Supervision of TUSM Students in the Clinical Setting
During the core clerkships and all clinical rotations students must be under the supervision of a faculty physician who is working within the scope of their practice. Student supervision may directly occur via a resident physician (intern, resident, fellow) who is under the supervision of a faculty physician.
Prior to starting the core clerkships ALL students have successfully completed the Interviewing, Physical Diagnosis and Competency-based Apprenticeship in Primary Care (CAP) Courses. In so doing, each has been deemed competent to conduct a history and physical examination in the clinical setting without direct supervision (e.g. in the room), with the exception of breast and pelvic examinations where in-room supervision is expected.
Prior to starting the core clerkships ALL students have successfully completed the Core Clerkships Orientation that includes training in simple bedside procedures. Students may perform phlebotomy and insertion of peripheral intravenous catheters, in the clinical setting, without direct (e.g. in the room) supervision (by completing the Orientation experience they have been deemed competent in these procedures. For all other procedures, students must be directly observed by a resident or faculty member who is working within the scope of their practice.
Policy on Conflict of Interest in Core Clerkships and Advanced Electives
In order to avoid a conflict of interest in the evaluation of students as well as to promote a fair and positive learning environment, students may not be assigned to a clinical rotation where they will be directly supervised or otherwise evaluated by a physician (or other medical provider) with whom they have a current or prior medical relationship. If a student requires emergency medical attention during a clerkship and the best (or available) provider is their direct supervisor or evaluator, the student will have the option to be reassigned to another site after recovery from illness. This will be accomplished through the Dean of Student Affairs with strict confidentiality.
In addition to the above policy, students may not be supervised or otherwise evaluated by any family member or close friend (inclusive of close friends of family members). Students are expected to disclose such relationships prior to the Clerkship Lottery process (this includes prior personal physicians as above) and will be excluded from such rotations.
Clerkship Directors as well as those who directly supervise students will attest to the fact that no such COI exists by a signature on the student’s evaluation form.
Student Work Hours Policy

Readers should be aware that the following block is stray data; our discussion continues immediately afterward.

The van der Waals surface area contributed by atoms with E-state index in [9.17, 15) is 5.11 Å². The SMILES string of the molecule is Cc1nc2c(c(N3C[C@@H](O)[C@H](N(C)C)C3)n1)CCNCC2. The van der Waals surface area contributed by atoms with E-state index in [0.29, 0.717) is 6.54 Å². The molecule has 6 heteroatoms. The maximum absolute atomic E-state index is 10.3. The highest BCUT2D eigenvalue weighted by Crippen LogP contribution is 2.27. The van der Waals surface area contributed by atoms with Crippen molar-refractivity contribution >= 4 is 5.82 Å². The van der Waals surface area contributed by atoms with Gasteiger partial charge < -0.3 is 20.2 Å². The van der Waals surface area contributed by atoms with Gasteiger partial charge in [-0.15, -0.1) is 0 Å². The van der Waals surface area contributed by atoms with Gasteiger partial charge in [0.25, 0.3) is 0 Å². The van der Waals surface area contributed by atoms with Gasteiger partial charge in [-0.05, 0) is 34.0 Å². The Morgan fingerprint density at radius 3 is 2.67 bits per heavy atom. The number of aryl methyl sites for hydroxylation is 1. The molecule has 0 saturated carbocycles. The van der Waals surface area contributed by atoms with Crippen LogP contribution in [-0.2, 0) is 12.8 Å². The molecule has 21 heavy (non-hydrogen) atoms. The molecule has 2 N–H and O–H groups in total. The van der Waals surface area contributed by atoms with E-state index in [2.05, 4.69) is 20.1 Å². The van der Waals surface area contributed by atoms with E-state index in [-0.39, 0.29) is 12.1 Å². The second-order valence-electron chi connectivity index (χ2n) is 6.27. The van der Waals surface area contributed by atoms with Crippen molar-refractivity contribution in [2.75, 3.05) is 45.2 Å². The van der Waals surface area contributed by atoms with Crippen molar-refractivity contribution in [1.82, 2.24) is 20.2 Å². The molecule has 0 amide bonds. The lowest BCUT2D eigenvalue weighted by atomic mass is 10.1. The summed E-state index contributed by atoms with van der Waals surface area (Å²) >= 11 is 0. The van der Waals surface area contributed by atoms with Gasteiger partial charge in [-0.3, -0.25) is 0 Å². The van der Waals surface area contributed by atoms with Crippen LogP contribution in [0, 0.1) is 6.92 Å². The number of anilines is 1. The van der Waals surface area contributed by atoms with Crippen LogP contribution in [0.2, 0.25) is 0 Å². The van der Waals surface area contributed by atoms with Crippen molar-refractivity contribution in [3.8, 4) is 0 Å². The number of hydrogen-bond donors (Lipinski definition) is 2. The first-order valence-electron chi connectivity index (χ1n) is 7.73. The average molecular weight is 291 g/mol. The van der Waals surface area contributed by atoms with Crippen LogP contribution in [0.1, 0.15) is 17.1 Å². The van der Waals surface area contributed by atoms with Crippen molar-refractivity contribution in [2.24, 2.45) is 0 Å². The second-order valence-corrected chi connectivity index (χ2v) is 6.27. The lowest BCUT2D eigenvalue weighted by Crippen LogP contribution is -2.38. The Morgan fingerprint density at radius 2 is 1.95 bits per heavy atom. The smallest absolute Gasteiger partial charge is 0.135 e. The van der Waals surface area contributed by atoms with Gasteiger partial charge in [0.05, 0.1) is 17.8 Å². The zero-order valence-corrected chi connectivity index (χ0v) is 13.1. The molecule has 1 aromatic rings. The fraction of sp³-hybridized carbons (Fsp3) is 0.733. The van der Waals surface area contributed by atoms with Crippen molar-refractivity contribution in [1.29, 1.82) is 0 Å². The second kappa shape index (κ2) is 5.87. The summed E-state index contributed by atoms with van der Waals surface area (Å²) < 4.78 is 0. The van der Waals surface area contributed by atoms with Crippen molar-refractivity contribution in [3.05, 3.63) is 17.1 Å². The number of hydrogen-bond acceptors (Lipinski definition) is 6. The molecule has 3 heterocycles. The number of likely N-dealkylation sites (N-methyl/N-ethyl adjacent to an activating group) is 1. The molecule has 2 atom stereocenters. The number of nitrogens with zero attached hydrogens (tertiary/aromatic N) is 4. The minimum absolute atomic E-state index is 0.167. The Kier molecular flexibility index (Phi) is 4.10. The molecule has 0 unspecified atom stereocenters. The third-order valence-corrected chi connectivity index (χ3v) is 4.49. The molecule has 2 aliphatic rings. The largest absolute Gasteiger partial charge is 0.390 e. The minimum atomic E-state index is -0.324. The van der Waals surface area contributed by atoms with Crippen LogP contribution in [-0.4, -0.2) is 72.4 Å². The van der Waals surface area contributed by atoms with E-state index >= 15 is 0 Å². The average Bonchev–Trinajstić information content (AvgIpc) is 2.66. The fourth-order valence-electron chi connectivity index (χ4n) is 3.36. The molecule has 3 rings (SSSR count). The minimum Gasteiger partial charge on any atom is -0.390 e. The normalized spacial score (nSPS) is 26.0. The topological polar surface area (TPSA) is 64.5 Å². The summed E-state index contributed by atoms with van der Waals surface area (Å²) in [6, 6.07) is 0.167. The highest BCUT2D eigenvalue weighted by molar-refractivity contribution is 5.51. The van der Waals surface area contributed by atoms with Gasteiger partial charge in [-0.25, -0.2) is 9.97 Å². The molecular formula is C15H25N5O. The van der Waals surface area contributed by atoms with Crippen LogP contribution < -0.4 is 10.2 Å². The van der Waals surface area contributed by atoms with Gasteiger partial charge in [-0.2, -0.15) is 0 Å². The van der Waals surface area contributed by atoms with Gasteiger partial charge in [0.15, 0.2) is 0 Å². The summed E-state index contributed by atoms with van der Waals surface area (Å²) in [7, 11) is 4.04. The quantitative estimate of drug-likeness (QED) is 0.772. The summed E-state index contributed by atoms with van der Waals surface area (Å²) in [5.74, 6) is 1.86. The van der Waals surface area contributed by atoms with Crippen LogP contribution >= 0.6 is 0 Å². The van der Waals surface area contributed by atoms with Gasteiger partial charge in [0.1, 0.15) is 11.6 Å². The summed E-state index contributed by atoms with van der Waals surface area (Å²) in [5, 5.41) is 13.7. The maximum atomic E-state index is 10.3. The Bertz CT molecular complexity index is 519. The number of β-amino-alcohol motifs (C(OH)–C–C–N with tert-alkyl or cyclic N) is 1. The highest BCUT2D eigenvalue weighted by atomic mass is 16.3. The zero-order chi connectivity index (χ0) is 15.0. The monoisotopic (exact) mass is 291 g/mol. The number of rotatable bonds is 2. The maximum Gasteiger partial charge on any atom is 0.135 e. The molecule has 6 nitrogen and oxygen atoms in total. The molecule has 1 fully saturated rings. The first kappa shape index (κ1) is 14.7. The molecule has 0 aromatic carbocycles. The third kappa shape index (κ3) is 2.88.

Tufts University School of Medicine recognizes that education is the primary goal for medical students during the third- and fourth-year clinical clerkships. The following work hour policy developed by the Core Collaborators subcommittee of the Curriculum Committee outlines student work hour limitations that maximize the educational value of clinical training while limiting fatigue that may impair a student’s ability to aid in patient care or achieve the learning objectives of the rotation. The Core Collaborators recognize that didactic teaching sessions are an essential part of the third-year core curriculum. For this reason, each clerkship is encouraged to implement this policy in a way that interferes least with didactic and case-based learning. Under the rubric of TUSM’s Honor Code, students are accountable for tracking their own efforts.
1. Medical students engaged in clinical activity will be on duty no more than 80 hours per week (averaged over a four week period). For the purposes of this policy, duty hours are defined as time spent in the hospital directly related to patient care or educational requirements such as in-hospital conferences, and on-call time (even if spent sleeping). Preparation for patient care, conferences, or exams is not considered “duty” time and may be done outside of the clinical setting.
2. Medical students shall not spend beyond 30 consecutive hours in the clinical setting while on duty. This allows students to remain in the hospital post-call for a few hours in order to complete on-call notes, patient care, and for the educational experience related to their on-call activities that may take place during the morning post-call.
Suggested ways to implement this policy include (but are not limited to):
- Schedule all third-year didactic sessions on a specific day of the week and avoid any overnight call the evening prior.
- If didactic sessions occur daily, schedule all overnight call on Friday or Saturday nights with no didactic sessions the following day.
- Regular weekday “on-call” activities on rotations with daily didactic sessions can end at 10 or 11 p.m. thereby allowing students to return the following day for didactics and patient-care activities.
- Fourth-year ward rotations may have students follow intern or resident schedules.
Clerkship directors are required to share this policy as well as their specific implementation plan with all residents and attending physicians as well as medical students.